Cara Ziegler breathed a sigh of relief as she stepped out into the cool autumn night air. She was afraid she’d overstepped her bounds by the way she’d arranged for a few changes at Harmony House. Either her boss, Austin Harmon hadn’t noticed, or he was waiting to discuss it with her tomorrow in private.

She smoothed the skirt on her simple black cotton sheath. It was the nicest dress she owned, and if tonight was any indication, she was going to have to either find a way to make it more versatile or else go shopping for another cocktail dress. She’d had many customers inquire about Austin’s Thanksgiving, Christmas, and New Year’s parties, and she hoped that being his hostess tonight wasn’t going to be a regular occurrence.

Cara grimaced as her feet propelled her to her small car. Glancing around, she slipped off the two-inch pumps and tossed them into the front passenger seat. Flexing her toes, she wondered at the women who thought nothing of wearing stiletto heels all day long.

She started the car and headed for home, clipping her hands’ free Bluetooth device to her ear and dialing. When her mother answered, Cara assured her she was on her way home.

A barrage of complaints hit her ear.

“Mama, I’m sorry. I’m in traffic and I’ll be home in a few minutes. Isn’t Cody there?” Cara winced when she heard the answer. Damn it…couldn’t her brother make it through a few hours without starting an argument? “I told you. I had to work tonight. That’s why I asked Cody to help you. Calm down, Mama. I’ll be there as fast as I can.” She reached up, turned off the unit, and after checking her mirrors, changed lanes and stepped on the gas pedal. Her mother needed her.

Ten minutes later, Cara stepped through the door of the house she shared with her elderly mother, a full-time nurse, and a lazy black Labrador retriever. The dog met her at the door, purple tongue hanging out and liquid brown eyes beseeching.

“Hi, Shadow. How’s Mom doing?” Cara bent down to rub the overweight dog’s ears. “Did Uncle Cody feed you?”

“Hi, Cara.” Shelley, the respite worker, entered from the bedroom. “I’m sorry about that; your mother grabbed the phone while I was getting her medicine ready.”

“That’s okay. I’m getting used to it.” Cara straightened up and dropped her shoes by the brass hall tree. Removing her coat, she asked if Shadow had been fed yet.

Shelley’s mouth hardened. “That’s about the only thing Cody did right. The rest of the time he concentrated on irritating your mother.”

“I’m so sorry.” Cara closed her eyes and leaned against the wall. “I’ll make sure that Mr. Harmon notifies me in advance from now on if I ever have to work late again, so I can call the Visiting Nurses agency.”

“Honey, you deserved a night off,” Shelley exclaimed. “You had every right to ask your family members to spend some time with Rosalie. You’d think they were afraid of her or something.”

Cara opened her eyes and moved into the spacious living room. “Yeah, well, I’m the only one who was willing to stay home and take care of her. Alzheimer’s isn’t a quick disease, and I think I’m the only one who’s tough enough to watch Mom go through this.”

“It’s hard on everyone,” Shelley asserted. “Go on, get out of your party clothes. I’ll let her know you’re back and will be in to read to her.”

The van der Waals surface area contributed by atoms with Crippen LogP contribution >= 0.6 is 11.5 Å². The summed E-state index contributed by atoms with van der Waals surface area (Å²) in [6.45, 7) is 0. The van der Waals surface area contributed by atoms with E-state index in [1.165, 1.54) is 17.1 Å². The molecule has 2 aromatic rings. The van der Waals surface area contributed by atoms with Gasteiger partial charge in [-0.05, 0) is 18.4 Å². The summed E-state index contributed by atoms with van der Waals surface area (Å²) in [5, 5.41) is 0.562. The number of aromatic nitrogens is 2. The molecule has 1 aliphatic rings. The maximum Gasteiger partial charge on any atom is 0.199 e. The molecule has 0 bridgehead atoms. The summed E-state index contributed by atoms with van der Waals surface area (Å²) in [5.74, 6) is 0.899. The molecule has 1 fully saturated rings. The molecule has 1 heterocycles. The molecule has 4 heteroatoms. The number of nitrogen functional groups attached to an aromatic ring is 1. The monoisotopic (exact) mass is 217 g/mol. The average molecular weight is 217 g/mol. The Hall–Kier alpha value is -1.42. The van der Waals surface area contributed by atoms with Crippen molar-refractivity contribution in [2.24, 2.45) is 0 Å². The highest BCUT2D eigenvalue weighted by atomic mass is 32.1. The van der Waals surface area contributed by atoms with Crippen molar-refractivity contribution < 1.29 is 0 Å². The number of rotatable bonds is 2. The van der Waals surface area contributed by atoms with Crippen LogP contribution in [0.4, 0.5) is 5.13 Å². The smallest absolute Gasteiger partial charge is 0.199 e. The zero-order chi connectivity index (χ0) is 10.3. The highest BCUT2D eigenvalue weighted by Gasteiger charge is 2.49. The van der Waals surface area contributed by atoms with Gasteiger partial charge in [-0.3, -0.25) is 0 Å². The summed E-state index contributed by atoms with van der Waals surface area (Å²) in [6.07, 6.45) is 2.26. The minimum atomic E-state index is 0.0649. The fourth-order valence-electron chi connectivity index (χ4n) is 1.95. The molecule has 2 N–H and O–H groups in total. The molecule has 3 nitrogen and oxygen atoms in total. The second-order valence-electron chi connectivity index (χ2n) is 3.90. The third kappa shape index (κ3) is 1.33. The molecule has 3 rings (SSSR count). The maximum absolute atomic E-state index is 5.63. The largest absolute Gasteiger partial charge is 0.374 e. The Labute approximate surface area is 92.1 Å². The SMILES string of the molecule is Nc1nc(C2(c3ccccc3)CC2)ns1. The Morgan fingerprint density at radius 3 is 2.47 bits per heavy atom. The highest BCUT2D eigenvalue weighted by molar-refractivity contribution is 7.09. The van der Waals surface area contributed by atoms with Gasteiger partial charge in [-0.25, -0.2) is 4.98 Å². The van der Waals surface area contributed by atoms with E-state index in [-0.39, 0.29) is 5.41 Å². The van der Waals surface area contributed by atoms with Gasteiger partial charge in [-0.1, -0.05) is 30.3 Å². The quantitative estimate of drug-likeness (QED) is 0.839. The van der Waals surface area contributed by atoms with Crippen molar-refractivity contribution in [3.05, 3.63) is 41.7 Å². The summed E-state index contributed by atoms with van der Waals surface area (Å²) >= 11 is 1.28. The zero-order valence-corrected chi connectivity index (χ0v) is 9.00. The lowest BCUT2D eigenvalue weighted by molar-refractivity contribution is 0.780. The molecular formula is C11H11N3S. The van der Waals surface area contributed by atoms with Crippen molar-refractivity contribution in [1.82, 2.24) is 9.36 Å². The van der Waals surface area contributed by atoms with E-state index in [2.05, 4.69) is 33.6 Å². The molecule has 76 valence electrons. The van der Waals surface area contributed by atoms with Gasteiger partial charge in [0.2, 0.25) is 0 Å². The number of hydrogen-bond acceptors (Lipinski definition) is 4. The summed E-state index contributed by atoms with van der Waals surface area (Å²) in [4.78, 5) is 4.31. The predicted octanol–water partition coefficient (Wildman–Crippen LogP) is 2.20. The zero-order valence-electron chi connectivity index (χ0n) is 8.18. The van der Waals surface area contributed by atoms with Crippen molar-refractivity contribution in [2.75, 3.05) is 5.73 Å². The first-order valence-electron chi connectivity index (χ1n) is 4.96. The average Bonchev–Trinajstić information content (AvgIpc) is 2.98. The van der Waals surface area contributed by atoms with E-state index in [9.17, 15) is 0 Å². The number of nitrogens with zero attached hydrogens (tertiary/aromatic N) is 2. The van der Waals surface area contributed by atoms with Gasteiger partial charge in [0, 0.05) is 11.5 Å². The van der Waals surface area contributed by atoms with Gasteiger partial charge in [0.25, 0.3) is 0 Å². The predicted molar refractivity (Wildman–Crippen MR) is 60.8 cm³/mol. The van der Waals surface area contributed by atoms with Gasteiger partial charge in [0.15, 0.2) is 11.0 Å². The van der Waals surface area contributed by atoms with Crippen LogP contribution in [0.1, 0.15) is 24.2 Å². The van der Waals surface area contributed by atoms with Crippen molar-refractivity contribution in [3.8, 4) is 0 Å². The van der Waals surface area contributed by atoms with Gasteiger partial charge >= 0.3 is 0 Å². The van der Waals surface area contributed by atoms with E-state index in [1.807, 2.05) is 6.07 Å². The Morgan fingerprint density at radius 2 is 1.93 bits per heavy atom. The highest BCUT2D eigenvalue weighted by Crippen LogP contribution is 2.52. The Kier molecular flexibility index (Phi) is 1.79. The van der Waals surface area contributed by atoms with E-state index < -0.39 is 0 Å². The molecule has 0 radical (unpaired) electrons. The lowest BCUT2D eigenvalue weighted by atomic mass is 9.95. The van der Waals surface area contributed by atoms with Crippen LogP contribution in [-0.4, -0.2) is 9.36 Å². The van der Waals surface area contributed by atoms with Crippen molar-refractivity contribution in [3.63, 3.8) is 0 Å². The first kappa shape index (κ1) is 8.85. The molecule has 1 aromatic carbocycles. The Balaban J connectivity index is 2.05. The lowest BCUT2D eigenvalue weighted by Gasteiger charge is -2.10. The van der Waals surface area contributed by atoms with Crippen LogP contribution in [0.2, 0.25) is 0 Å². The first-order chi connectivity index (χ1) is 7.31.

“Thanks.” Cara padded up the stairs to her room and changed into her favorite lounging pants and loose T-shirt. She pulled her wavy, shoulder length hair into a ponytail and returned downstairs to her mother’s bedroom.

“Hi, Mama,” she greeted the woman lying in the spacious king-sized bed. “Shall I begin where we left off last night?”

Cara dragged the flowered winged-back chair to the bedside and smoothed her mother’s green and yellow comforter.

Rosalie Ziegler frowned. “Stop that! Who are you?” She slapped at her daughter’s hands. “Roger!”

Cara backed off and sat down. “Mama, Daddy died four years ago. I’m your daughter Cara.”

“Cara? But you’re only in second grade. I just spent the past two hours in the principal’s office, trying to keep your brother from being expelled.” The elderly woman plucked nervously at the white sheet.

“I know, Mama. Cody had to transfer to another school when we were juniors. But we’re out of college now. I’m twenty-six, remember?” Cara kept her voice soft, even though it always turned her insides around whenever her mother lapsed and didn’t remember her.

Rosalie looked up. “Cara, you’re home! How was the party?” She smiled, then frowned. “Cody was here, asking me all sorts of questions. What happened to Grandma’s jewelry box? What did Dad do with his letter jacket? Would I give him a thousand dollars? When was my bedtime?”

Cara startled. “Why did he want you to give him a thousand dollars?”

“That’s what I asked him. He said it was for his phone bill.”

“You didn’t give it to him, did you?”

“Now honey, you know I’ve got more sense than that. Your daddy always took care of you kids’ expenses. He gave me some money each week, and if I ran out, then that was my fault. How can I give him money I don’t have?”

Cara breathed a sigh of relief. “Did you tell him that?”

“Yes. And then he started yelling at me. I don’t know why he thinks I have money, Cara.” Rosalie’s childlike blue eyes swam with tears. “Your daddy’s not around to give it to me.”

“It’s okay, Mama.” Cara went to her mother and hugged her. Getting a tissue from the box on the table, she tenderly wiped away the tears. “I’ll take care of everything. Now, are you ready for more of
The Thornbirds
?”

“Oh yes!”

* * * *

Thirty minutes later, Rosalie was sound asleep. Cara closed the book and marked it, placing it back on the bedside table. She moved the wingback chair back to its original location and dimmed the lights. Sometimes Rosalie awakened in the early hours of the morning, and needed a light on. She’d tripped over a footstool the previous year, nearly breaking her hip. Cara gladly paid the extra expense of keeping the downstairs lights on at night, rather than risking her mother’s health.